All anyone seems to talk about is money in this disruptive year of golf, and the LPGA Tour should not be left out of the conversation.

Only this is cause for celebration, not division.

The talent pool is as deep as it has been in years. A season that concludes this week at the CME Group Tour Championship already has produced 26 winners in 31 tournaments, 11 of whom won for the first time on the LPGA Tour. Winners came from 14 countries. Americans led the way for the second straight year with eight titles.

But this week is all about money, and for good reason.

The winner from the 60-player field at Tiburon Golf Club in Naples, Florida, gets $2 million, the richest prize ever in women’s golf.

That’s more than the total prize fund of 15 tournaments on the LPGA Tour schedule, and it’s nearly 10 times as much as the highest base salary in the WNBA.

At least six players are assured of going over $2 million for the year, which is twice as many as the previous record set in 2019 and 2014. Hye-Jin Choi, an LPGA rookie from South Korea, already has topped $2 million without winning a tournament.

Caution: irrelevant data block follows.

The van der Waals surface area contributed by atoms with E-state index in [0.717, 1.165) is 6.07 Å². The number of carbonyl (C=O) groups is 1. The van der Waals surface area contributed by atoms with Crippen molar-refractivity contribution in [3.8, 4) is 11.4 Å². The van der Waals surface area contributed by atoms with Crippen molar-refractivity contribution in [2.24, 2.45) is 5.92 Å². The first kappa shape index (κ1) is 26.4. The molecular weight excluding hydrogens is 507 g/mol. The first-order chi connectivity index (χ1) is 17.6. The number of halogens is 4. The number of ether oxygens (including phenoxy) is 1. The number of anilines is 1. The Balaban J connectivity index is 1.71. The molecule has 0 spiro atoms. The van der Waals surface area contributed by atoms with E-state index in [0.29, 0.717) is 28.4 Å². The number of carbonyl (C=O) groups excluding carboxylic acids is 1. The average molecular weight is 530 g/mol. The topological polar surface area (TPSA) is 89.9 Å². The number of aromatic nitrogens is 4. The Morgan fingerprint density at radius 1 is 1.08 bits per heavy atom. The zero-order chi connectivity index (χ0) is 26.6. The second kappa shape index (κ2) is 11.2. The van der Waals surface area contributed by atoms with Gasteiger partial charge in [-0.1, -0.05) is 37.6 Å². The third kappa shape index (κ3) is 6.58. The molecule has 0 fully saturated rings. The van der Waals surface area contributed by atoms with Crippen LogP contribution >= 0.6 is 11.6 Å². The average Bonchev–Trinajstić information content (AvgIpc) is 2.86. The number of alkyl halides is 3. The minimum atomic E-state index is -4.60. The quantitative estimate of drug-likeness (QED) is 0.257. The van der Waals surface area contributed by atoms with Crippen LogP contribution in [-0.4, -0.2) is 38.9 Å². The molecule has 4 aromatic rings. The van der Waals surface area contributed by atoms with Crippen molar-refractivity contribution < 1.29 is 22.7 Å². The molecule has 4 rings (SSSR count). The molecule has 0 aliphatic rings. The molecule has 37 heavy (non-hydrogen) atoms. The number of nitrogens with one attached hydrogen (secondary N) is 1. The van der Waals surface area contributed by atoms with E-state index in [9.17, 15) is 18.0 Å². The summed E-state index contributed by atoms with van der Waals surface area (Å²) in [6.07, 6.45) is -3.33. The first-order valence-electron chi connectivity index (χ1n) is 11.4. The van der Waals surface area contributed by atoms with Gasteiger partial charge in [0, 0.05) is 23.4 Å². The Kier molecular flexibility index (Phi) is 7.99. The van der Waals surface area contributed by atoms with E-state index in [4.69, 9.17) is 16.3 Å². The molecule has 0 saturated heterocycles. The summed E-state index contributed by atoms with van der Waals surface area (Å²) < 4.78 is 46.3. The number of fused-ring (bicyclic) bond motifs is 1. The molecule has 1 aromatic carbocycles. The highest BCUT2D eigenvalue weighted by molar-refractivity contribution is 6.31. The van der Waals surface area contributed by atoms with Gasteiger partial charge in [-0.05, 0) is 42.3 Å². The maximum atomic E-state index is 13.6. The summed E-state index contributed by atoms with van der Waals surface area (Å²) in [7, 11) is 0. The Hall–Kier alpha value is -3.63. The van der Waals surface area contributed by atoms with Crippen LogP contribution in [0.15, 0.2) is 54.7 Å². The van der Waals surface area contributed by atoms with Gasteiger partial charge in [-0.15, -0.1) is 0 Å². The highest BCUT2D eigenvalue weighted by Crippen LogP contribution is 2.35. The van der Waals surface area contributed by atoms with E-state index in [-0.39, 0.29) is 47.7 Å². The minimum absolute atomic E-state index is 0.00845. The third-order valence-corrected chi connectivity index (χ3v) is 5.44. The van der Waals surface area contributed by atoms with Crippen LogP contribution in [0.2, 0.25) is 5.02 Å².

The LPGA has never had more than 17 players make more than $1 million in one season, a record established in 2017. This year, at least 24 players will make seven figures.

All the more remarkable is that it comes two years after the LPGA Tour made it through the COVID-19 pandemic — a credit to former Commissioner Mike Whan for building up the reserves — and has come out stronger than ever.

Commissioner Mollie Marcoux Samaan on Friday will announce a 2023 schedule that will push the total prize money to more than $100 million for the first time.

The increase is incremental — the total purse was a record $93.5 million this year for 32 tournaments — and comes mainly from the biggest events.

But it’s a benchmark number.

“And the fact the LPGA has done it all on its own is even more remarkable,” said Dottie Pepper, who retired from the LPGA Tour with 17 wins and two majors and now works as a CBS golf analyst. Her rookie season was 1988, when the total prize fund for the year was just under $10 million. That’s what the U.S. Women’s Open purse was this year.

Pepper still remembers when the Centel Classic began in 1990 as …read more



Column: LPGA quietly setting a standard for women’s sports

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